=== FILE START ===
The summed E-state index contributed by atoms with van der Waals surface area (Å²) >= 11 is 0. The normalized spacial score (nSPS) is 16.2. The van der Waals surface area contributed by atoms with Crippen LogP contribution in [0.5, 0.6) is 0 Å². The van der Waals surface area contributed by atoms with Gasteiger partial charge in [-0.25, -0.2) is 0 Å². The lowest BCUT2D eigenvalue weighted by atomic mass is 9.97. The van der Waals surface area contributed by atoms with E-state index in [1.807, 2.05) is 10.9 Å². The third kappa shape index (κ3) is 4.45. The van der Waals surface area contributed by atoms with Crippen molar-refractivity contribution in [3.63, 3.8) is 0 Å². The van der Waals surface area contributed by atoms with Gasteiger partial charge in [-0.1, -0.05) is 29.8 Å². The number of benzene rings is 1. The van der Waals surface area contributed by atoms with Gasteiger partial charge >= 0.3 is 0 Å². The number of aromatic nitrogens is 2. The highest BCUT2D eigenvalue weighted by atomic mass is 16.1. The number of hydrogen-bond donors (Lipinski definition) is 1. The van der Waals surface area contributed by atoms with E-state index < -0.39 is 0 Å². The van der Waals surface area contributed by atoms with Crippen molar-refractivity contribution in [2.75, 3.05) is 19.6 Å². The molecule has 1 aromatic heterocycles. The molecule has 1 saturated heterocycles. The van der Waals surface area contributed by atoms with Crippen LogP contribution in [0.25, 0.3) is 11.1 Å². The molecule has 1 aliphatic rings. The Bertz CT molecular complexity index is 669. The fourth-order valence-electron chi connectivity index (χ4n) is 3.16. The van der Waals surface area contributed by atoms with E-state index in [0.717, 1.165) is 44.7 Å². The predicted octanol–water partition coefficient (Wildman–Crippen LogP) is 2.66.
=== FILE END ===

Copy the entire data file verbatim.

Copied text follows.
The summed E-state index contributed by atoms with van der Waals surface area (Å²) >= 11 is 0. The normalized spacial score (nSPS) is 16.2. The van der Waals surface area contributed by atoms with Crippen LogP contribution in [0.5, 0.6) is 0 Å². The van der Waals surface area contributed by atoms with Gasteiger partial charge in [-0.25, -0.2) is 0 Å². The lowest BCUT2D eigenvalue weighted by atomic mass is 9.97. The van der Waals surface area contributed by atoms with E-state index in [1.807, 2.05) is 10.9 Å². The third kappa shape index (κ3) is 4.45. The van der Waals surface area contributed by atoms with Crippen molar-refractivity contribution in [3.63, 3.8) is 0 Å². The van der Waals surface area contributed by atoms with Gasteiger partial charge in [-0.1, -0.05) is 29.8 Å². The number of benzene rings is 1. The van der Waals surface area contributed by atoms with Gasteiger partial charge >= 0.3 is 0 Å². The number of aromatic nitrogens is 2. The highest BCUT2D eigenvalue weighted by atomic mass is 16.1. The number of hydrogen-bond donors (Lipinski definition) is 1. The van der Waals surface area contributed by atoms with E-state index < -0.39 is 0 Å². The van der Waals surface area contributed by atoms with Crippen molar-refractivity contribution in [2.75, 3.05) is 19.6 Å². The molecule has 1 aromatic heterocycles. The molecule has 1 saturated heterocycles. The van der Waals surface area contributed by atoms with Crippen LogP contribution in [0.25, 0.3) is 11.1 Å². The molecule has 1 aliphatic rings. The Bertz CT molecular complexity index is 669. The fourth-order valence-electron chi connectivity index (χ4n) is 3.16. The van der Waals surface area contributed by atoms with E-state index in [0.717, 1.165) is 44.7 Å². The predicted octanol–water partition coefficient (Wildman–Crippen LogP) is 2.66.